Market Watch | Emerging Assets Set for Highest Close in a Year on Oil, Stimulus

LAGOS, Nigeria, Capital Markets in Africa: Emerging-market stocks and currencies headed for their highest close in a year as a recovery in oil prices and optimism central banks will keep monetary policy accommodative boosted demand for higher-yielding assets.

A gauge of developing-market shares was poised for a fourth weekly gain, the longest winning streak since October, after a Bank of England interest-rate cut eased concern the U.K.’s decision to exit the European Union will slow global growth. Malaysia’s ringgit led gains in currencies as Brent crude headed for its biggest weekly advance in a month. The Taiwan dollar and Russia’s ruble also strengthened.

“Investors, especially those outside of emerging markets, are on the search for higher yields,” said Nescyn Presinede, a trader at Rizal Commercial Banking Corp. in Manila. “Easing by central banks will provide liquidity and support as shown by the flow of funds into emerging markets in the past weeks. The rebound in oil prices is possible signal of a pickup in global economic activity and that bodes well for crude-exporting countries.”

The Bank of England’s decision to cut its benchmark to a record low on Thursday follows the addition of stimulus from policy makers in Australia and Japan in the past week. The move also comes before a monthly payrolls report in the U.S., where traders have been paring bets that the Federal Reserve will increase benchmark interest rates this year.

The MSCI Emerging Markets Index of shares climbed 1.1 percent as of 8:58 a.m. in London, poised for its highest close since Aug. 10, 2015. The gauge has risen 1.4 percent since July 29. The four-week winning streak is the longest since October. All 10 industry groups advanced.

Benchmark equity indexes climbed 0.9 percent in India and South Korea and 0.8 percent in Indonesia.

Indonesian shares were boosted after a government report showed economic growth quickened to 5.2 percent in the second quarter from a revised 4.9 percent three months earlier. That exceeded the 5 percent median estimate in a Bloomberg survey of economists.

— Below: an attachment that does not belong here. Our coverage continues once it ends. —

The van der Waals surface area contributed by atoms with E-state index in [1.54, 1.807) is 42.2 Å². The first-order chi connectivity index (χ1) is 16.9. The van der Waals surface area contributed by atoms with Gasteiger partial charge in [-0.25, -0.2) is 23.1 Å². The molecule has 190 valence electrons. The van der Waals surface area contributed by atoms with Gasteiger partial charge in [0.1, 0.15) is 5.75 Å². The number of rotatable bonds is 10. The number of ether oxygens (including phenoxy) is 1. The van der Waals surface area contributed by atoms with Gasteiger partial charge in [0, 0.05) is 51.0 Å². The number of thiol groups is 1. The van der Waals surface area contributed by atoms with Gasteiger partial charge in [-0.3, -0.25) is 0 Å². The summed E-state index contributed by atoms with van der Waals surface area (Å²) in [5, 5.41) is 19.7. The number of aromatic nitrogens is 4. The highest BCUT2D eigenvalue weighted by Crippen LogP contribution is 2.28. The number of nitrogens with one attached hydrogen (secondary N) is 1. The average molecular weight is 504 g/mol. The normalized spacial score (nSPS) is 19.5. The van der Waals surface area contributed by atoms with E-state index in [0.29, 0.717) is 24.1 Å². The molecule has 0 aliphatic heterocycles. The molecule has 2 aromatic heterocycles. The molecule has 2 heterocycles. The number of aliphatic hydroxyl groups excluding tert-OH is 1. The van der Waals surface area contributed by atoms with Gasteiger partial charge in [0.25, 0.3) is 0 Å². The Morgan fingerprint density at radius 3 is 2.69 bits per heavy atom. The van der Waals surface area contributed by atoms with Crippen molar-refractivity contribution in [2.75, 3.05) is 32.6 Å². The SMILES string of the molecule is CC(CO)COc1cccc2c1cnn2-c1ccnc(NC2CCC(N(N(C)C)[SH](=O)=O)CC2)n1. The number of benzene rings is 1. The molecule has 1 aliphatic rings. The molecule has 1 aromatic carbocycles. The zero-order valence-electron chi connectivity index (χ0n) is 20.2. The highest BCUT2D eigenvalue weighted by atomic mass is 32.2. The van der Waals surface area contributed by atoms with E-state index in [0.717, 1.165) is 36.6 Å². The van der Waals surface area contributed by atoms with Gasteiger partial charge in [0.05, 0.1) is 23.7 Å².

China’s stocks in Hong Kong rose for the third time in four days as investors bet the nation’s central bank will add to stimulus. The Hang Seng China Enterprises Index jumped 1.5 percent.

The ringgit strengthened 0.7 percent as the advance in oil boosted the outlook for Malaysia which derives 20 percent of its revenue from energy-related sources. Taiwan’s dollar rose 0.5 percent and the ruble strengthened 0.4 percent.

“A recovery in oil prices and a better tone to global equity markets, helped by the aggressive BOE easing, helped strengthen both the ringgit and Korean won on the open,” said Khoon Goh, head of Asia research at Australia & New Zealand Banking Group Ltd. in Singapore. “The ringgit remains sensitive to oil price movements, while the won is being driven by foreign equity flows, where investor sentiment is an important driver.”

The MSCI Emerging Markets Currency Index rose 0.4 percent, extending this week’s advance to 0.7 percent. The gauge is heading for its highest close since July 2015.

Source: Bloomberg Business News

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